On Wednesday, the City of Cape Town announced a new plan for future affordable housing developments. All of the sites are within 5km of the city centre and have good access to public transport. The City estimates that the final developments should benefit at least 4,000 lower-income households. The Woodstock Hospital site is among the areas marked for development.
Housing activist Zackie Achmat wrote on his Facebook page: “Today, a real thank you to Mayor Patricia de Lille and Mayoral Committee member Brett Herron. … No negativity from comrades today. Celebrate your own role in this.”
My family lives in Salt River but I cannot afford to rent in Salt River/Woodstock area so I am really happy to see there are people making a real effort to keep the area as diverse as possible.
It is not good that we have a growing divide between the rich and poor areas. It is in the interest of those who are more fortunate to look out and include the less fortunate. So a big thank you to all those that are working towards this tirelessly. We love our city and the areas we grew up in, went to school and where we have numerous family members.
This really makes me feel excited to see this project put into fruition. Good luck and please keep us informed on the progress.
Thanks to all activists who made this possible!
We must be vigilant in the process of the development. We must never ever be complacent as the free market always makes it easier for those who have access to capital.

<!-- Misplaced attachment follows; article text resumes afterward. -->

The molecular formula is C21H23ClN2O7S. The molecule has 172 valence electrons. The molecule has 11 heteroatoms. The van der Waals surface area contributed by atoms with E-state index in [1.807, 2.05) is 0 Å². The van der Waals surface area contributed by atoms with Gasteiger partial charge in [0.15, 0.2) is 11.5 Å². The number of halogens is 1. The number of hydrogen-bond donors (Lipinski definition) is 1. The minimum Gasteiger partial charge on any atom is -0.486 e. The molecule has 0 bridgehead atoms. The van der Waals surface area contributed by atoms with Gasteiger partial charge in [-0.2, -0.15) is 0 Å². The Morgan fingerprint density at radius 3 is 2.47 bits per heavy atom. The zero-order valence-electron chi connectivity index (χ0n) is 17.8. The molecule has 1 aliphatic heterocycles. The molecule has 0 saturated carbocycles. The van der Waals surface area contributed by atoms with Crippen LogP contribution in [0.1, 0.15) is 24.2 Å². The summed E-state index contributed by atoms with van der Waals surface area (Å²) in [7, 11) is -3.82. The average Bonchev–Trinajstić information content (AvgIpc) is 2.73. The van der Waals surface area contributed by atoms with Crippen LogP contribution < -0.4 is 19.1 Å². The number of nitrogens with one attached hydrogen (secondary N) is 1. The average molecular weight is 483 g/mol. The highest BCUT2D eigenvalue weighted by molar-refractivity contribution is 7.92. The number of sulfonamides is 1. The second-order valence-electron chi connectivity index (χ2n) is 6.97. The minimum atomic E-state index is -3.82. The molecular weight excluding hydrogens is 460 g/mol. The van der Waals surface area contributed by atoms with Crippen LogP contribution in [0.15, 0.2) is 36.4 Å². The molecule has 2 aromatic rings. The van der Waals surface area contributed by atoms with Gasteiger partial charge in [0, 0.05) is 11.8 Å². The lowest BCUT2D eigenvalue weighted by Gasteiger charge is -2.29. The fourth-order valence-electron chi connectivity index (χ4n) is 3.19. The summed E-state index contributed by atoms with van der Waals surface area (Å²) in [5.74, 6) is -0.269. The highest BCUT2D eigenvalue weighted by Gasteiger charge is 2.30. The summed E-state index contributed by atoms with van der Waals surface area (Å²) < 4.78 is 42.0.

On announcing the City’s “new” approach and plan towards to housing delivery – including reference to the thirteen sites earmarked for affordable city housing – Mayoral Committee member Brett Herron cautioned that “What I was talking about today is not going to happen overnight, unfortunately”.
His caution is justified. The thirteen sites referred to were first identified for use as affordable housing in the late 1980s and early nineties, when BP Southern Africa established Headstart, tasked to explore urban “renewal” in District Six, Woodstock, and Salt River. A key focus was affordable housing and increased security of tenure for inhabitants. Headstart, which included the eminent South African urbanists David Dewar, Roelof Uytenbogaardt, and Lucien Le Grange, prepared extensive inventories of land and made relatively detailed proposals for rehabilitation and improvement within the whole area (Springfield Terrace is a Headstart “legacy” project). Furthermore, some of the agreements made with Social Housing Institutions referred to has been in place for many years.
Arguably, since then, Cape Town’s poor performance in providing affordable inner city housing has little to do with available land, community support, or professional commitment and planning for land available. The issue – common to different political regimes – is simply a lack of political will.
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